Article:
Where did the baby name Tsitsiki come from?

When I first spotted the one-hit wonder baby name Tsitsiki, I honestly thought it might have something to do with Greek yogurt.

Turns out the answer is not tzatziki, but more likely Chicago news anchor Tsi-Tsi-Ki Félix.

tsi-tsi-ki felix

According to the SSA’s baby name list, eight baby girls were named Tsitsiki in 2004. All of these baby girls were born in Illinois.

  • 2005: unlisted
  • 2004: 8 baby girls named Tsitsiki [debut]
  • 2003: unlisted

The name had never been on the list before, and it hasn’t made an appearance since.

Tsi-Tsi-Ki Félix is originally from Michoacán, México. Her name is based on the Purépecha word tsitsiki, which means “flower.”

She joined Telemundo Chicago in 2001 as a reporter, was promoted to co-anchor of the 5 p.m. news in 2005, then became solo anchor of both the 5 p.m. and 10 p.m. news in 2009. I’m not sure what event boosted her profile in 2004, though…maybe a Telemundo advertising campaign?

Which leads me to a sub-theory: 2004 was the year Mexican-American singer Lila Downs released the folk album Una Sangre/One Blood, which include the Purépecha song “Tirineni Tsitsiki.” The album sold well and earned Downs a Latin Grammy Award the following year. The song may have helped popularize the name Tsitsiki in 2004 specifically.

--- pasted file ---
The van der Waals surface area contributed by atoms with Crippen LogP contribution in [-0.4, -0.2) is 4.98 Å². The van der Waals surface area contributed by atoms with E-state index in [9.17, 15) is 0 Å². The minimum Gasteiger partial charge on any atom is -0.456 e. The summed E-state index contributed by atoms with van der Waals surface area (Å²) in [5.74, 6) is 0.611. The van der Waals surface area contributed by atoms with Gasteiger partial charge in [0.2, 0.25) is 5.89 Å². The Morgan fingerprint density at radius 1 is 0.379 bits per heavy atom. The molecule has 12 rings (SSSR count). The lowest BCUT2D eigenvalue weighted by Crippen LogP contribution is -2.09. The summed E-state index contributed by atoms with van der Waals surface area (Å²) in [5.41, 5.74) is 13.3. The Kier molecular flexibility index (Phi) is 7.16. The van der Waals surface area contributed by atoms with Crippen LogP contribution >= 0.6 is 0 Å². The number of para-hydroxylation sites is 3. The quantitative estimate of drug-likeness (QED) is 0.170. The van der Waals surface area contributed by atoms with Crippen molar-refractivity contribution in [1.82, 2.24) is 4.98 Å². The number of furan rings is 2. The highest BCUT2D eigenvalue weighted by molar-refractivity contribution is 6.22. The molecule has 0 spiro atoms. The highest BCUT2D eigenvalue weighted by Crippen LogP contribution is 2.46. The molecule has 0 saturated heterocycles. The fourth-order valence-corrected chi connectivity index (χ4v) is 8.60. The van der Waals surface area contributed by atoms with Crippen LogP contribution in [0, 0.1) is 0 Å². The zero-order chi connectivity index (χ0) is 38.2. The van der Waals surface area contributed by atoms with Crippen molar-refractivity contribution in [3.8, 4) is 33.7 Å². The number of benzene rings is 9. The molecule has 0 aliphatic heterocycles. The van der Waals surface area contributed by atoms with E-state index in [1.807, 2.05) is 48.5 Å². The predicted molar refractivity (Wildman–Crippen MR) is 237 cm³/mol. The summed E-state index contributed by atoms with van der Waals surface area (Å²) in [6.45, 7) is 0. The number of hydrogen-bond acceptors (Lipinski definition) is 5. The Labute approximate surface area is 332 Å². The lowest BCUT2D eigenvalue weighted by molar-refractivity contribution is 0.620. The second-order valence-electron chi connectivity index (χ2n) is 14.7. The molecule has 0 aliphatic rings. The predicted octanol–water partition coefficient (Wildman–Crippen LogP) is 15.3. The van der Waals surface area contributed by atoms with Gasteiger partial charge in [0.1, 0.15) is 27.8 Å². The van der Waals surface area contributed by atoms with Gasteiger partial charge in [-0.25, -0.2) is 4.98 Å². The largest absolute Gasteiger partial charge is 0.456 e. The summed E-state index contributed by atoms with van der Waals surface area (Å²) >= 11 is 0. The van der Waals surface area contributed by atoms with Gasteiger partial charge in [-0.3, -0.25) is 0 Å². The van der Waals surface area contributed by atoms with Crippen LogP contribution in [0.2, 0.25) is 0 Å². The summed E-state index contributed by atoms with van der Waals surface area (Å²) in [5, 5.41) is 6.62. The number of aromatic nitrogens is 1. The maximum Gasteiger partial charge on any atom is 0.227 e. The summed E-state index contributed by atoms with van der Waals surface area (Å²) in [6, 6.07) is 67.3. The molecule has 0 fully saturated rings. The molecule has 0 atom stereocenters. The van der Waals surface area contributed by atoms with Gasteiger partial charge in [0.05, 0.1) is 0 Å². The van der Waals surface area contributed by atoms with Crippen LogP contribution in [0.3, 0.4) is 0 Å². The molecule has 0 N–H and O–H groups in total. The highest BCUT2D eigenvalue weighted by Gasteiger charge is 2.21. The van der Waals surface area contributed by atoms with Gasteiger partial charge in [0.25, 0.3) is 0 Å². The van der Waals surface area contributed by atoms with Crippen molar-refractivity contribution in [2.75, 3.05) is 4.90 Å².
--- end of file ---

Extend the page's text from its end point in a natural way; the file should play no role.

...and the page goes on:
What are your thoughts on the name Tsitsiki?

P.S. Lila Downs has a son named Benito Dxuladi, dxuladi [shoo-la-dee] being the Zapotec word for “chocolate.”

Sources: Félix leaves Telemundo Chicago, Tsi-Tsi-Ki | Bio, Welcome Benito! | The Official Lila Downs Site

4 thoughts on “Where did the baby name Tsitsiki come from?

  1. My thoughts are that it has a nice meaning and probably sounds beautiful in the Purepecha language, but doesn’t work too well here. Apart from the resemblance to tzatziki, it also sounds like tsetse (fly), and the only other word I can think of that starts with TS- is tsunami. All associations that aren’t too agreeable for a first name.

  2. I welcome the name, Tsi-tsi-ki, and while many white Americans may find it a challenging name to consider, I welcome it with open arms. It’s a beautiful name. And just because it sounds like tzatziki sauce, does not take away the integrity and beauty of Tsi-tsi-ki’s lovely meaning of “flower” in the beautiful Purepecha language and culture of Michoacán, México. Rather than canceling out any name that doesn’t fit into traditional American (white) categories of acceptance, we should consider the beauty of the name in their own right. I find it sad that anyone would knock the name of a positive role model in the Latino community. I believe it says more about the person criticizing than the person or name being criticized. The criticism has some good points, to a point, all I’m saying is that we should keep an open mind and an open heart to the beauty of other cultures that are truly making this country and our world great, because of our acceptance of diversity and inclusion.

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